Gospel Oak & Highgate

We can carry on for years and years doing exactly the same thing- and one day, for no apparent reason, something snaps. I will be leaving North London later this month after 10 years here, the past six in the same place. This is in large part down to a rental market that has gone quite mad, and the growing suspicion that I might be on borrowed time, but I voluntarily chose to leave when I could have stayed put for a few more years. You can spend an eternity perfectly happy with your lot, then one day wake up and realise that it’s time for a change. Suffice to say that during my remaining days in this area I’ll try to get out for a couple of tours in the company of Nairn, and -if today is anything to go by- realising that there’s some good stuff I’ve been taking for granted.

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Isle of Dogging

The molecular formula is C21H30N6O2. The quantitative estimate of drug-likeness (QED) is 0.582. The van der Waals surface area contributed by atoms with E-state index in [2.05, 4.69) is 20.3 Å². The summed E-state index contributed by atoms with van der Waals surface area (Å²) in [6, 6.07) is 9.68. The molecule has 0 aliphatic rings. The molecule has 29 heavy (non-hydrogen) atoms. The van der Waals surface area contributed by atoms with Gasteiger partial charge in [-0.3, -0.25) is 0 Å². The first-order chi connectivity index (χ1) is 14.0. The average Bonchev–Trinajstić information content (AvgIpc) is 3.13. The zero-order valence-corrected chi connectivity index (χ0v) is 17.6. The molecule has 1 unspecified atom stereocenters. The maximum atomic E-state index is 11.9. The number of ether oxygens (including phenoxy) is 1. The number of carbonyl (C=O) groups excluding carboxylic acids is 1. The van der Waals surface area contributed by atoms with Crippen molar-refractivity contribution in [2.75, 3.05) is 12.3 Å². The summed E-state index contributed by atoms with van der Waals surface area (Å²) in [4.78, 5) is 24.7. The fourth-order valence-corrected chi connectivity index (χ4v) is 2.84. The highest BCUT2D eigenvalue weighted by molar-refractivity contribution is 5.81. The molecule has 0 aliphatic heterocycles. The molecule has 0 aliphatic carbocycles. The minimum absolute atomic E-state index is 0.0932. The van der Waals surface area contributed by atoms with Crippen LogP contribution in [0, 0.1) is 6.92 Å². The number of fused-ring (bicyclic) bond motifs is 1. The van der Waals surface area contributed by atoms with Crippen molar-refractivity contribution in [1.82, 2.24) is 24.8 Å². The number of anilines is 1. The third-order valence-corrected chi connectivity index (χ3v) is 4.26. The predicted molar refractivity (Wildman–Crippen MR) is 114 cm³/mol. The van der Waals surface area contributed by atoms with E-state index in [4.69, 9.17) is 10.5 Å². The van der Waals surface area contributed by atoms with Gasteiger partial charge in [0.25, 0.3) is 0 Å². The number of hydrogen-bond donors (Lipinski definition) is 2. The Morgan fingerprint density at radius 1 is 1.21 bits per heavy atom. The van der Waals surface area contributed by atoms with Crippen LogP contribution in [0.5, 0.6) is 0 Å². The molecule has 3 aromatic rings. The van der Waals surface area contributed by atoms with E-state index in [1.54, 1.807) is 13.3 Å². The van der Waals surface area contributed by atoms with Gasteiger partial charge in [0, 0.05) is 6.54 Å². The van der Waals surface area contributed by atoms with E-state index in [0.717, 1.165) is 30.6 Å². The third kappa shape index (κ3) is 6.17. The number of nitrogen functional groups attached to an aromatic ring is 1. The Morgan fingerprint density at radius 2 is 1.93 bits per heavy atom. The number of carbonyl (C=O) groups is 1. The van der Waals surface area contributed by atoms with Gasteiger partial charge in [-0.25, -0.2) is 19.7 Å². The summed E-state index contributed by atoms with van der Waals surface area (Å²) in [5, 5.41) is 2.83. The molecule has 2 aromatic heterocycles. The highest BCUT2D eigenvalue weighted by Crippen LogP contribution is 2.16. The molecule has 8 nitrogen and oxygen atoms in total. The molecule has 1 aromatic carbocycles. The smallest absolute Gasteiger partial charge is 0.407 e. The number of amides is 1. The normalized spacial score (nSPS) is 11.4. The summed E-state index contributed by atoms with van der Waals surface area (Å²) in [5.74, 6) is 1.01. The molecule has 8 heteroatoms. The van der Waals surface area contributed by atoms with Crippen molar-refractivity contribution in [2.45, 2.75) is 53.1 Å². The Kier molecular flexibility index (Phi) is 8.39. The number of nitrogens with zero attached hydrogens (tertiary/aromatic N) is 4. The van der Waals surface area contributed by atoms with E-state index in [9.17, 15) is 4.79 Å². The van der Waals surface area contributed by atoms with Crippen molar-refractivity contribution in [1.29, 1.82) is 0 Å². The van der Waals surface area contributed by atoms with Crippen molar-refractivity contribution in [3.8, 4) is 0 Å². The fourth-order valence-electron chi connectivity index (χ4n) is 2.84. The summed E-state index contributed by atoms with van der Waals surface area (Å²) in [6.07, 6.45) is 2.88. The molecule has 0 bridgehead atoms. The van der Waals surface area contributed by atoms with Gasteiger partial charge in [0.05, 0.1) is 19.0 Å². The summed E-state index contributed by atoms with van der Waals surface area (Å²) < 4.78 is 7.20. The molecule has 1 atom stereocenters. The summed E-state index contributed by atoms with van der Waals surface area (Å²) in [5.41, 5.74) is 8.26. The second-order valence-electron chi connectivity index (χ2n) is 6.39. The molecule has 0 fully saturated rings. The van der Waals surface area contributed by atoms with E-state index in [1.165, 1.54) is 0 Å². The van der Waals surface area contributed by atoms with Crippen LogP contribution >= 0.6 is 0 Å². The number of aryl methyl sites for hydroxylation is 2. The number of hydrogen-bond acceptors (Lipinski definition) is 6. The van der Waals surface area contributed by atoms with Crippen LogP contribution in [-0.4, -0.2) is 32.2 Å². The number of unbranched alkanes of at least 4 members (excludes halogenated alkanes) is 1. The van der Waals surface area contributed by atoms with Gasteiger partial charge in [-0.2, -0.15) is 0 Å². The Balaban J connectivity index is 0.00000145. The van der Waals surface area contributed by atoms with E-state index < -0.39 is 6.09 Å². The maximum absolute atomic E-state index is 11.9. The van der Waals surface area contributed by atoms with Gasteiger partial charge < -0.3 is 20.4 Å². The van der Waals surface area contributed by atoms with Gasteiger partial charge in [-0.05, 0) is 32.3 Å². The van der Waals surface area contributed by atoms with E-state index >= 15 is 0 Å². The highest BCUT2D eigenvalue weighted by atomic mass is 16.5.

Since Nairn mapped the city in 1966, perhaps no part of London has altered as much as the Docklands. A new Tokyo has arisen from the primordial brown water of the Thames, all driverless trains overhead and thrusting glass steeples to Capital, and the wharf warehouses have gone from slums to (like almost all of London) places where only the very, very rich can live. This is the original Millwall; my Lions moved South of the river in 1910 and will never come back, nor the dockers that supported them. Today, the poor folk making up the numbers are largely Bangladeshi. I wonder what Nairn would make of Canary Wharf. There’s a Jonathan Meades essay on the pleasures of an area that “lacks most of London’s definable qualities… it could be anywhere”. Guidebook in hand, on this walk I looked less at the showpieces of the new Docklands, and more at the oddities that have fallen between the cracks. Trying to get a picture of how things were from these fragments, however, can be like looking at two isolated pillars in the Roman Forum and asking your brain to conjure up a vast Augustan temple. You need to use your imagination.

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